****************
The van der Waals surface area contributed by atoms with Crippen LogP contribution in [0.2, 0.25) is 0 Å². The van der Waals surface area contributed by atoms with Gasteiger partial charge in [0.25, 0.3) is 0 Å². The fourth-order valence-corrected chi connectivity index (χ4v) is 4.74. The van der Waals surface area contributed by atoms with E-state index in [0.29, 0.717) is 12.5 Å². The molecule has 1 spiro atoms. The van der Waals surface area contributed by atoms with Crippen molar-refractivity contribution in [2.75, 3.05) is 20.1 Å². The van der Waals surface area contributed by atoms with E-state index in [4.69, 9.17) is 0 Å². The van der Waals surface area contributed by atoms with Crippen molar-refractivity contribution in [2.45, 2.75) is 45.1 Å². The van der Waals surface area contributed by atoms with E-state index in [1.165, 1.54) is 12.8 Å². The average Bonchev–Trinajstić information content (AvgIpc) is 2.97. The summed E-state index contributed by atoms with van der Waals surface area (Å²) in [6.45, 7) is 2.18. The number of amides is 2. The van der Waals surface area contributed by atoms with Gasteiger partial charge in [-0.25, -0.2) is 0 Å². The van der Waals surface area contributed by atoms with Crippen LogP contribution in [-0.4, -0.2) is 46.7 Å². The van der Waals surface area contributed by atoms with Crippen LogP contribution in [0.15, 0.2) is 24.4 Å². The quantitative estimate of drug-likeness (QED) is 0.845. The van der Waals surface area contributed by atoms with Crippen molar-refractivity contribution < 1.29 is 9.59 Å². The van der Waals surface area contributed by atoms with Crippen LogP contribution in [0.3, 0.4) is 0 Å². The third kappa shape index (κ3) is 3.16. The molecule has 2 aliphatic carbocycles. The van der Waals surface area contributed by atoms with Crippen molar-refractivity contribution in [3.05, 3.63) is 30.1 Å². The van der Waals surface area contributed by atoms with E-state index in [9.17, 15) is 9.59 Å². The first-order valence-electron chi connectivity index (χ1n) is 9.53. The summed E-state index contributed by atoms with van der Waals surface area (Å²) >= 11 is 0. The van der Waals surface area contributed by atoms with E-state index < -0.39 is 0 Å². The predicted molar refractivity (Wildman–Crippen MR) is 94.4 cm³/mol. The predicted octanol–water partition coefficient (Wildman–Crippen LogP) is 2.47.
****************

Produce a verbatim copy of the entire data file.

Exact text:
The van der Waals surface area contributed by atoms with Crippen LogP contribution in [0.2, 0.25) is 0 Å². The van der Waals surface area contributed by atoms with Gasteiger partial charge in [0.25, 0.3) is 0 Å². The fourth-order valence-corrected chi connectivity index (χ4v) is 4.74. The van der Waals surface area contributed by atoms with E-state index in [0.29, 0.717) is 12.5 Å². The molecule has 1 spiro atoms. The van der Waals surface area contributed by atoms with Crippen molar-refractivity contribution in [2.75, 3.05) is 20.1 Å². The van der Waals surface area contributed by atoms with E-state index in [4.69, 9.17) is 0 Å². The van der Waals surface area contributed by atoms with Crippen molar-refractivity contribution in [2.45, 2.75) is 45.1 Å². The van der Waals surface area contributed by atoms with E-state index in [1.165, 1.54) is 12.8 Å². The average Bonchev–Trinajstić information content (AvgIpc) is 2.97. The summed E-state index contributed by atoms with van der Waals surface area (Å²) in [6.45, 7) is 2.18. The number of amides is 2. The van der Waals surface area contributed by atoms with Gasteiger partial charge in [-0.25, -0.2) is 0 Å². The van der Waals surface area contributed by atoms with Crippen LogP contribution in [-0.4, -0.2) is 46.7 Å². The van der Waals surface area contributed by atoms with Crippen LogP contribution in [0.15, 0.2) is 24.4 Å². The quantitative estimate of drug-likeness (QED) is 0.845. The van der Waals surface area contributed by atoms with Crippen molar-refractivity contribution < 1.29 is 9.59 Å². The van der Waals surface area contributed by atoms with Crippen LogP contribution in [0.3, 0.4) is 0 Å². The third kappa shape index (κ3) is 3.16. The molecule has 2 aliphatic carbocycles. The van der Waals surface area contributed by atoms with Crippen molar-refractivity contribution in [3.05, 3.63) is 30.1 Å². The van der Waals surface area contributed by atoms with E-state index in [9.17, 15) is 9.59 Å². The first-order valence-electron chi connectivity index (χ1n) is 9.53. The summed E-state index contributed by atoms with van der Waals surface area (Å²) >= 11 is 0. The van der Waals surface area contributed by atoms with E-state index < -0.39 is 0 Å². The predicted molar refractivity (Wildman–Crippen MR) is 94.4 cm³/mol. The predicted octanol–water partition coefficient (Wildman–Crippen LogP) is 2.47.